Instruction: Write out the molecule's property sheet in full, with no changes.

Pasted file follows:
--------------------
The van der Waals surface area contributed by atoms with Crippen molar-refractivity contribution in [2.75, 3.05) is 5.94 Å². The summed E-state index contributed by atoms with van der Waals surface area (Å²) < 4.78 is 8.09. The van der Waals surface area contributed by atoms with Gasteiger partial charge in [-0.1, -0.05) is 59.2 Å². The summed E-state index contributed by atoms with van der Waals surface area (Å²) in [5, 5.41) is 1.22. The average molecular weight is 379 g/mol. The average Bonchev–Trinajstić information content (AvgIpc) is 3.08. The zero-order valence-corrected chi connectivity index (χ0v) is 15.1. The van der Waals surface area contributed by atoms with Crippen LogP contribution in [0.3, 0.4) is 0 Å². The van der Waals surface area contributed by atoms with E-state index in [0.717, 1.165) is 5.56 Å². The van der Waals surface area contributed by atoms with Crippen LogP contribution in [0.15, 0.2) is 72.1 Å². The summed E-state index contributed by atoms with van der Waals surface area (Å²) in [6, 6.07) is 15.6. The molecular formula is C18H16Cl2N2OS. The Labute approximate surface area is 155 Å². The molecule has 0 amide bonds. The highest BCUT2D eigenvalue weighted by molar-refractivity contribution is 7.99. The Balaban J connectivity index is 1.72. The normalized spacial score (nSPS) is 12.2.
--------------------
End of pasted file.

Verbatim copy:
The van der Waals surface area contributed by atoms with Crippen molar-refractivity contribution in [2.75, 3.05) is 5.94 Å². The summed E-state index contributed by atoms with van der Waals surface area (Å²) < 4.78 is 8.09. The van der Waals surface area contributed by atoms with Gasteiger partial charge in [-0.1, -0.05) is 59.2 Å². The summed E-state index contributed by atoms with van der Waals surface area (Å²) in [5, 5.41) is 1.22. The average molecular weight is 379 g/mol. The average Bonchev–Trinajstić information content (AvgIpc) is 3.08. The zero-order valence-corrected chi connectivity index (χ0v) is 15.1. The van der Waals surface area contributed by atoms with Crippen LogP contribution in [0.3, 0.4) is 0 Å². The van der Waals surface area contributed by atoms with E-state index in [0.717, 1.165) is 5.56 Å². The van der Waals surface area contributed by atoms with Crippen LogP contribution in [0.15, 0.2) is 72.1 Å². The summed E-state index contributed by atoms with van der Waals surface area (Å²) in [6, 6.07) is 15.6. The molecular formula is C18H16Cl2N2OS. The Labute approximate surface area is 155 Å². The molecule has 0 amide bonds. The highest BCUT2D eigenvalue weighted by molar-refractivity contribution is 7.99. The Balaban J connectivity index is 1.72. The normalized spacial score (nSPS) is 12.2.